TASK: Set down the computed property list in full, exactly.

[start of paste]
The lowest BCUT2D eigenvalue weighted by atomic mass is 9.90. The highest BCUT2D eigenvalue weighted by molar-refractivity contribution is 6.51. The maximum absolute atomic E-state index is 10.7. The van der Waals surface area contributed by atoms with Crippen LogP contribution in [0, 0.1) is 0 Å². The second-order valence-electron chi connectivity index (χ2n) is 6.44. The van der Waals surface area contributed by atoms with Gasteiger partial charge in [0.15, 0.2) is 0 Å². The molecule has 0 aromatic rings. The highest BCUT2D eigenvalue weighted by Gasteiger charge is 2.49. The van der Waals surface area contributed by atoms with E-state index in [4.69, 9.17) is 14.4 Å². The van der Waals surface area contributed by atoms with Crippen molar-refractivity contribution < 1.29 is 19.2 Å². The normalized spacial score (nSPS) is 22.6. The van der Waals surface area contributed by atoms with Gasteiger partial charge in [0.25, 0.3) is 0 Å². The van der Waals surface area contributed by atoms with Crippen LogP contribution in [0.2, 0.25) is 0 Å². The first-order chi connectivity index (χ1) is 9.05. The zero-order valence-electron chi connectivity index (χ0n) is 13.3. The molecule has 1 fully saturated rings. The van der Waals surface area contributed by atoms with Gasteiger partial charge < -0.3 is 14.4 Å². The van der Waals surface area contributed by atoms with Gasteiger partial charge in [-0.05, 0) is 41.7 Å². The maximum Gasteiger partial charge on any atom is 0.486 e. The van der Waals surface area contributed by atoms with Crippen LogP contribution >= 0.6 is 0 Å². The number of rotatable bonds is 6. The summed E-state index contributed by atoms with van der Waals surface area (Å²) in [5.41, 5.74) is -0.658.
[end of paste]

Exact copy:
The lowest BCUT2D eigenvalue weighted by atomic mass is 9.90. The highest BCUT2D eigenvalue weighted by molar-refractivity contribution is 6.51. The maximum absolute atomic E-state index is 10.7. The van der Waals surface area contributed by atoms with Crippen LogP contribution in [0, 0.1) is 0 Å². The second-order valence-electron chi connectivity index (χ2n) is 6.44. The van der Waals surface area contributed by atoms with Gasteiger partial charge in [0.15, 0.2) is 0 Å². The molecule has 0 aromatic rings. The highest BCUT2D eigenvalue weighted by Gasteiger charge is 2.49. The van der Waals surface area contributed by atoms with E-state index in [4.69, 9.17) is 14.4 Å². The van der Waals surface area contributed by atoms with Crippen molar-refractivity contribution < 1.29 is 19.2 Å². The normalized spacial score (nSPS) is 22.6. The van der Waals surface area contributed by atoms with Gasteiger partial charge in [0.25, 0.3) is 0 Å². The van der Waals surface area contributed by atoms with Crippen LogP contribution in [0.2, 0.25) is 0 Å². The first-order chi connectivity index (χ1) is 9.05. The zero-order valence-electron chi connectivity index (χ0n) is 13.3. The molecule has 1 fully saturated rings. The van der Waals surface area contributed by atoms with Gasteiger partial charge < -0.3 is 14.4 Å². The van der Waals surface area contributed by atoms with Gasteiger partial charge in [-0.05, 0) is 41.7 Å². The maximum Gasteiger partial charge on any atom is 0.486 e. The van der Waals surface area contributed by atoms with Crippen LogP contribution >= 0.6 is 0 Å². The number of rotatable bonds is 6. The summed E-state index contributed by atoms with van der Waals surface area (Å²) in [5.41, 5.74) is -0.658.